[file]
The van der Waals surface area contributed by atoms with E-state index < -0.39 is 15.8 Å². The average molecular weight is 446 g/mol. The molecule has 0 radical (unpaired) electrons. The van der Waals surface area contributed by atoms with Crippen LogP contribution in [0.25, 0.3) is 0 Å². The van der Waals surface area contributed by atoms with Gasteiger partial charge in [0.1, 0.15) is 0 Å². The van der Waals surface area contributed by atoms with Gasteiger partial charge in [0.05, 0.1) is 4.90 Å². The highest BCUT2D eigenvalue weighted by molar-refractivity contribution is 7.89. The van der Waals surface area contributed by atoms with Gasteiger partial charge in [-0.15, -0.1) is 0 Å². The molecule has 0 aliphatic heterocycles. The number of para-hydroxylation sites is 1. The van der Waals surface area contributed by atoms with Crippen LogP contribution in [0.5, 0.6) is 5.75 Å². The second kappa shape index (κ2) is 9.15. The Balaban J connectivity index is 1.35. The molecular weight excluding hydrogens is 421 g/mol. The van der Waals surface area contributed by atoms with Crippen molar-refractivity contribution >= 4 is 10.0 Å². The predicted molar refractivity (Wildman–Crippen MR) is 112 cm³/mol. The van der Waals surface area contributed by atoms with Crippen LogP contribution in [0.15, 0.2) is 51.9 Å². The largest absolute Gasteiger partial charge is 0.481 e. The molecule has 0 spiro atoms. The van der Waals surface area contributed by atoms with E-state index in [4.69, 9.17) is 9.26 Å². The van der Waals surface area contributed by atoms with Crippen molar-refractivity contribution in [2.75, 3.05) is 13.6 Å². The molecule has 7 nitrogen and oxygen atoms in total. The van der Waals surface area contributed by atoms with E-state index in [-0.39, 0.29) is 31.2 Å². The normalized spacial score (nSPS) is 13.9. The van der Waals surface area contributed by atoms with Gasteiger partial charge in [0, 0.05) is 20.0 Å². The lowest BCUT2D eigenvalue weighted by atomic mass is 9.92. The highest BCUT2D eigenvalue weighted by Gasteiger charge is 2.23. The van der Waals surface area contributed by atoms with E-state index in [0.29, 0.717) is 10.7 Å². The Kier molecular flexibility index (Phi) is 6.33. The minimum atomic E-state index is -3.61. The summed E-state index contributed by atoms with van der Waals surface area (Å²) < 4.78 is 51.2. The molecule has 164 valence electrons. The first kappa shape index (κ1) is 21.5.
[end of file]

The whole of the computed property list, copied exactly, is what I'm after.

The van der Waals surface area contributed by atoms with E-state index < -0.39 is 15.8 Å². The average molecular weight is 446 g/mol. The molecule has 0 radical (unpaired) electrons. The van der Waals surface area contributed by atoms with Crippen LogP contribution in [0.25, 0.3) is 0 Å². The van der Waals surface area contributed by atoms with Gasteiger partial charge in [0.1, 0.15) is 0 Å². The van der Waals surface area contributed by atoms with Gasteiger partial charge in [0.05, 0.1) is 4.90 Å². The highest BCUT2D eigenvalue weighted by molar-refractivity contribution is 7.89. The van der Waals surface area contributed by atoms with Gasteiger partial charge in [-0.15, -0.1) is 0 Å². The molecule has 0 aliphatic heterocycles. The number of para-hydroxylation sites is 1. The van der Waals surface area contributed by atoms with Crippen LogP contribution in [0.5, 0.6) is 5.75 Å². The second kappa shape index (κ2) is 9.15. The Balaban J connectivity index is 1.35. The molecular weight excluding hydrogens is 421 g/mol. The van der Waals surface area contributed by atoms with Crippen molar-refractivity contribution >= 4 is 10.0 Å². The predicted molar refractivity (Wildman–Crippen MR) is 112 cm³/mol. The van der Waals surface area contributed by atoms with Crippen LogP contribution in [0.15, 0.2) is 51.9 Å². The largest absolute Gasteiger partial charge is 0.481 e. The molecule has 0 spiro atoms. The van der Waals surface area contributed by atoms with E-state index in [4.69, 9.17) is 9.26 Å². The van der Waals surface area contributed by atoms with Crippen molar-refractivity contribution in [2.75, 3.05) is 13.6 Å². The molecule has 7 nitrogen and oxygen atoms in total. The van der Waals surface area contributed by atoms with E-state index in [-0.39, 0.29) is 31.2 Å². The normalized spacial score (nSPS) is 13.9. The van der Waals surface area contributed by atoms with Gasteiger partial charge in [0, 0.05) is 20.0 Å². The lowest BCUT2D eigenvalue weighted by atomic mass is 9.92. The highest BCUT2D eigenvalue weighted by Gasteiger charge is 2.23. The van der Waals surface area contributed by atoms with E-state index in [0.29, 0.717) is 10.7 Å². The Kier molecular flexibility index (Phi) is 6.33. The minimum atomic E-state index is -3.61. The summed E-state index contributed by atoms with van der Waals surface area (Å²) < 4.78 is 51.2. The molecule has 164 valence electrons. The first kappa shape index (κ1) is 21.5.